We’ve all been there. You go into the local garden centre to buy a trellis to hide your BBQ antics from the neighbours and find yourself walking out with six succulents (which mingled nicely in the boot with the six shades of grey taster pots we’d scooped up at Homebase – I love grey).
We recently purchased a ginormous table that has devoured huge amounts of space in the kitchen. It’s the giant of tables and I don’t think we even know enough people to fill all the chairs that sit around it (but we thought it looked pretty). It seemed so forlorn and bare, that the moment I put our new shiny green babies on the table, I knew that was where they belonged.
The succulents are now housed in (strange) tooth shaped pots, enjoying hanging out with their new friends, the Kate Good ceramic bowls made by a lovely lady in Tisbury.
I like to think of it as table art.
‘Get yourself connected,’ or so the saying goes amongst the millennials. But what does that mean? Digital can be a minefield of trial and error; mix a bit of science with a bit of witchcraft say some, and you’ve got yourself the recipe for appearing on page one of Google.
So rather than delve into algorithms and black magic, I thought I’d look at how digital can help a business save money. Hold off on whether you should be hiring a digital specialist, and instead look to the money saving strategies a company can employ.
Here’s a scenario: You’re a small start-up, with a tiny office, and you’re based a little too far from a city. You just can’t justify the rent in a highly populated area. How do you go about getting the best staff that your money can buy?
You advertise on many digital platforms including LinkedIn, Twitter and Facebook. Then you trust your staff to work remotely. This is a ‘biggie.’
As a home-based freelancer I can’t afford to not work hard every hour of my working day. I get paid for getting a job done, and the buck stops with me. This means I might be working at 11pm at night, or 4am in the morning. It also means I can go for a two hour hike in the middle of the day. It’s not always perfect, but it works.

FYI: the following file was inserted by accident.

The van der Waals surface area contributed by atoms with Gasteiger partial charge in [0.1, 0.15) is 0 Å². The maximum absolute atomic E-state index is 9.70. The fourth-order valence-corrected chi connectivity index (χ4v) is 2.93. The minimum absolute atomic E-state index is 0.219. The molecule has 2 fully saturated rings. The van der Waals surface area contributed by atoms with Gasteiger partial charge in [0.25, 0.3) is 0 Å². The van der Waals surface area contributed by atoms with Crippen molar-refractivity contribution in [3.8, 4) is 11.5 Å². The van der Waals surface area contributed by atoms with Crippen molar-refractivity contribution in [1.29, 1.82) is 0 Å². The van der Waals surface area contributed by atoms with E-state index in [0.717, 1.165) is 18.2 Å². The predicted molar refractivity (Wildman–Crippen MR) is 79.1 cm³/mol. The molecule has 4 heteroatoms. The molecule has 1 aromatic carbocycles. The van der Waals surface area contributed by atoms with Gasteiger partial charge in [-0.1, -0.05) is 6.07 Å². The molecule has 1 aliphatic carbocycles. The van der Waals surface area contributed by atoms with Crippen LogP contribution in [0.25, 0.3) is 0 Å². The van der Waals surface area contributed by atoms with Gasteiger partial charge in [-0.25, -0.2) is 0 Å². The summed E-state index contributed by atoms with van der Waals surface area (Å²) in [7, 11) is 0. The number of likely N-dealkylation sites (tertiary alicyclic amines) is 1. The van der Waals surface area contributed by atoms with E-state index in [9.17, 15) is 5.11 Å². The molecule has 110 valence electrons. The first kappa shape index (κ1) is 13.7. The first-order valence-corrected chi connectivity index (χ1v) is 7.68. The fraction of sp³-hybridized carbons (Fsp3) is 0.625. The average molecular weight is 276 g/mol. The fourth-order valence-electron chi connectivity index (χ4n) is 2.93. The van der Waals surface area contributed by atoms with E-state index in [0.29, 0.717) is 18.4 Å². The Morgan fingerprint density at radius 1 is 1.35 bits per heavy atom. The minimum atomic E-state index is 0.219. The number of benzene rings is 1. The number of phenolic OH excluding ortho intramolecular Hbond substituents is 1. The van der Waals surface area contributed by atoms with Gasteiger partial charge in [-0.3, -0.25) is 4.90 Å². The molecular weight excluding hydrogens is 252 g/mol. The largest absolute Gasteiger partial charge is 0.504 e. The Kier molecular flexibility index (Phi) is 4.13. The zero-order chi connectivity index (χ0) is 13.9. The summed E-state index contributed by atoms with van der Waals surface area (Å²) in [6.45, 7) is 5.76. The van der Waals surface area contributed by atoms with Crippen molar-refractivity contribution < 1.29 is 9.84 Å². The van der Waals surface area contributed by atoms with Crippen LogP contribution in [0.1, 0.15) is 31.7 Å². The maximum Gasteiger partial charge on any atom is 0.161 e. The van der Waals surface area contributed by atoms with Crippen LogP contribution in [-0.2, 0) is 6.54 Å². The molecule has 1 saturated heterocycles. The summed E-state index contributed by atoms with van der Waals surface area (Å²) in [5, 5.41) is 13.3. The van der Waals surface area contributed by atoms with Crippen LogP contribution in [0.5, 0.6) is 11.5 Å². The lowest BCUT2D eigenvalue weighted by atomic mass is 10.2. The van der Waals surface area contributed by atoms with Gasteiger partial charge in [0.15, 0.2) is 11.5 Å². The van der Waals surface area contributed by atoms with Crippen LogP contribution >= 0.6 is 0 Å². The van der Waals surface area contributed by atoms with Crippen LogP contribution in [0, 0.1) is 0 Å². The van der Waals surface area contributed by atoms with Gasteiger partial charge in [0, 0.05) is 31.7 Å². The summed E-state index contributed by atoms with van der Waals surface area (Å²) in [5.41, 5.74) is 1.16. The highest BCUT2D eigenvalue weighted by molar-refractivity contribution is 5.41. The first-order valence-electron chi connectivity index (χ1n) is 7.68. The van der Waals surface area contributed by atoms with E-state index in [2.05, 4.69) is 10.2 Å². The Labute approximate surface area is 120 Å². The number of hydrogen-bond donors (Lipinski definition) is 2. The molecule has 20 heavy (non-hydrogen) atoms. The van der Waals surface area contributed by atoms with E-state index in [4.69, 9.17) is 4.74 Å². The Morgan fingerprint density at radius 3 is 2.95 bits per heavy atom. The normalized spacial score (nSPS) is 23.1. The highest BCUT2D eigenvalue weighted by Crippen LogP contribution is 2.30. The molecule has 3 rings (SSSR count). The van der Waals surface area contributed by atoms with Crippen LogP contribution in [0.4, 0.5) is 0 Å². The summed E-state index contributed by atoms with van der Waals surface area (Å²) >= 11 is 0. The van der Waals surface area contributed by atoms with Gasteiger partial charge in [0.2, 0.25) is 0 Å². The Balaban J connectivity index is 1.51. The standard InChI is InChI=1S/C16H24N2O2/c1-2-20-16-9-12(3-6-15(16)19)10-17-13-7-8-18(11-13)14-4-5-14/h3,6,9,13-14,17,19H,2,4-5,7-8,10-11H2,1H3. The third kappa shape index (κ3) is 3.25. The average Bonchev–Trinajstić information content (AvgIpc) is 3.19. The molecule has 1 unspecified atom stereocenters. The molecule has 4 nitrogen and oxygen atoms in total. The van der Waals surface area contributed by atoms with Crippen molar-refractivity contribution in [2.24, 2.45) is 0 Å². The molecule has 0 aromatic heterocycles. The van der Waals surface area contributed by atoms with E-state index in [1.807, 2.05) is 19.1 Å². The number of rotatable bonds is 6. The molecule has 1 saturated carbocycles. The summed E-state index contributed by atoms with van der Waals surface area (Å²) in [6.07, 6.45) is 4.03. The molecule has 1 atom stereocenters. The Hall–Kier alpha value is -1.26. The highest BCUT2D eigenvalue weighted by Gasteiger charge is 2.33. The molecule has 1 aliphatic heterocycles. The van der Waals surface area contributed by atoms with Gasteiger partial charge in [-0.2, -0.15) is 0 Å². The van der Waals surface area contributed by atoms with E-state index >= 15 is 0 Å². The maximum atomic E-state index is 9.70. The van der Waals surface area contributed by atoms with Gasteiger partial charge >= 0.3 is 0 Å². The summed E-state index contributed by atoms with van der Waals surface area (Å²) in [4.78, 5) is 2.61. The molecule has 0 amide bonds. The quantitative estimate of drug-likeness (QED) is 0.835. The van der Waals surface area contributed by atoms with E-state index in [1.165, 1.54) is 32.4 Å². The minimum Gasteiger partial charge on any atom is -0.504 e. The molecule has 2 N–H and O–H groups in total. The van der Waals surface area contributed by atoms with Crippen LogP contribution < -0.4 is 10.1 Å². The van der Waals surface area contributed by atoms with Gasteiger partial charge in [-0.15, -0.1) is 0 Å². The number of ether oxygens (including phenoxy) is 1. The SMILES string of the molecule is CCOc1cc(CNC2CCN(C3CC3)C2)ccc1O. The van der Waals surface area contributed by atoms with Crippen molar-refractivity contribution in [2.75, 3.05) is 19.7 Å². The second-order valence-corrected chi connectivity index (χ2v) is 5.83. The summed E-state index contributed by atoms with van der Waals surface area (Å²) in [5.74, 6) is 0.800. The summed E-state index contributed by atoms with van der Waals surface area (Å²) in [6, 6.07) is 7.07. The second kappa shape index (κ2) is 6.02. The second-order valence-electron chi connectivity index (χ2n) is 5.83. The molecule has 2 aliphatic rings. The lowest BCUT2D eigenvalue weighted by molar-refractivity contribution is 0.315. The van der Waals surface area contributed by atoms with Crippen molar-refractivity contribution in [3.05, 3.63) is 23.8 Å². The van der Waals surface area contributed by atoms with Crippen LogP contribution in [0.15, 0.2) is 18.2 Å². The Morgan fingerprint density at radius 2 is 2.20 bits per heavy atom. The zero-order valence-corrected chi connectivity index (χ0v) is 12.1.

But I’m not just a freelancer; I’m also an office-based employee for half the week. I commute 40 miles each way and arrive at my desk tired, having already consumed more than the daily-recommended allowance of caffeine. I turn on my computer at 8am, so that I am able to leave at 4pm and miss the Exeter traffic jams. I rarely work overtime as two hours of my day is spent travelling to and from the office, and keeping up my level of productivity on an office-based workday takes much more effort than those days when working from home.
Productivity isn’t the only problem though. There are social ramifications to not allowing employees to work remotely.
Part of the reason I helped set up Digital Exeter was to allow those working in the digital arena within Exeter and Devon to mingle and share knowledge more readily, and help grow Exeter as a digital centre. Exeter is incredibly lucky in that it has wonderful companies moving into the area, their CEOs and founders wanting to live in a location that seems as many parts village as it does city. However, in those locations further west, where holiday homes and second homes outnumber those lived in by locals, the communities are falling apart, and with no work available, the workforce has left.
For every person rushing to London for the biggest salary at the most well known company, there’s someone like me. Someone who loves what Devon has to offer, and fully embraces that whilst it’s wonderful to love your work, you should and do work to live. You work so that you can spend your evenings and weekends heading down the coast on a paddleboard, or cycling across Dartmoor. So that you can leave the office at a reasonable hour knowing you have the most stunning countryside as your playground, or so you can actually take your children to the playground, feed them dinner, and put them to bed.
Let them get to the ‘office’ without nightmare commutes in ever growing traffic jams. You have your daily meetings over Skype, Whatsapp and FaceTime and share important documents and files over Dropbox or Google Docs. The cloud has made working remotely a doddle, so why aren’t more companies getting on board?
Rather than assuming your staff will be trying to pull the wool over your eyes, working as little as possible, you might just have a network of staff around the UK, all promoting your wonderful, forward thinking company.
Then you can use the money you saved on office space, storage and equipment to set up a digital marketing budget. But I’ll save that topic for another time!